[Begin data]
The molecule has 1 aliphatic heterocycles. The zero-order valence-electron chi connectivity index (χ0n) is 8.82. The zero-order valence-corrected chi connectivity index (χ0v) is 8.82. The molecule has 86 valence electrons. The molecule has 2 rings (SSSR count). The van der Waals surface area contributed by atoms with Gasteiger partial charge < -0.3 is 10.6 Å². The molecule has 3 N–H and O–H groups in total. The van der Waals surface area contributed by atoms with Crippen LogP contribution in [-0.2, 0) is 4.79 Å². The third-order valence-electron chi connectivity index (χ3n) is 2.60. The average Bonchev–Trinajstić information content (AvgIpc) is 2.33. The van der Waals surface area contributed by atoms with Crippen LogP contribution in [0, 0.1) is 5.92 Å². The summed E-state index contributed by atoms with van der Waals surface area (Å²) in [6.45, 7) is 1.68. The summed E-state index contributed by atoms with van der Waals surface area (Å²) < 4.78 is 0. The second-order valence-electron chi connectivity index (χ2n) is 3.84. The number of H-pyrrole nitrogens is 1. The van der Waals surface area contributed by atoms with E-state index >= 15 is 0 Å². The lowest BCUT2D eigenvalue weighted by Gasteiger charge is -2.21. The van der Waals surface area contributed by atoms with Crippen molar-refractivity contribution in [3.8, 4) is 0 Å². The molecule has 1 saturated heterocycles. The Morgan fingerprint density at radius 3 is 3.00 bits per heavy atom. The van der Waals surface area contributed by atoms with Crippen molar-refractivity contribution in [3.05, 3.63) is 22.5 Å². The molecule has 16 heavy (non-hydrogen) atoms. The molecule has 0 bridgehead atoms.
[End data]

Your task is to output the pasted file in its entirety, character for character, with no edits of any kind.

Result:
The molecule has 1 aliphatic heterocycles. The zero-order valence-electron chi connectivity index (χ0n) is 8.82. The zero-order valence-corrected chi connectivity index (χ0v) is 8.82. The molecule has 86 valence electrons. The molecule has 2 rings (SSSR count). The van der Waals surface area contributed by atoms with Gasteiger partial charge < -0.3 is 10.6 Å². The molecule has 3 N–H and O–H groups in total. The van der Waals surface area contributed by atoms with Crippen LogP contribution in [-0.2, 0) is 4.79 Å². The third-order valence-electron chi connectivity index (χ3n) is 2.60. The average Bonchev–Trinajstić information content (AvgIpc) is 2.33. The van der Waals surface area contributed by atoms with Crippen LogP contribution in [0, 0.1) is 5.92 Å². The summed E-state index contributed by atoms with van der Waals surface area (Å²) in [6.45, 7) is 1.68. The summed E-state index contributed by atoms with van der Waals surface area (Å²) < 4.78 is 0. The second-order valence-electron chi connectivity index (χ2n) is 3.84. The number of H-pyrrole nitrogens is 1. The van der Waals surface area contributed by atoms with E-state index >= 15 is 0 Å². The lowest BCUT2D eigenvalue weighted by Gasteiger charge is -2.21. The van der Waals surface area contributed by atoms with Crippen molar-refractivity contribution in [3.8, 4) is 0 Å². The molecule has 1 saturated heterocycles. The Morgan fingerprint density at radius 3 is 3.00 bits per heavy atom. The van der Waals surface area contributed by atoms with Crippen molar-refractivity contribution in [3.05, 3.63) is 22.5 Å². The molecule has 16 heavy (non-hydrogen) atoms. The molecule has 0 bridgehead atoms.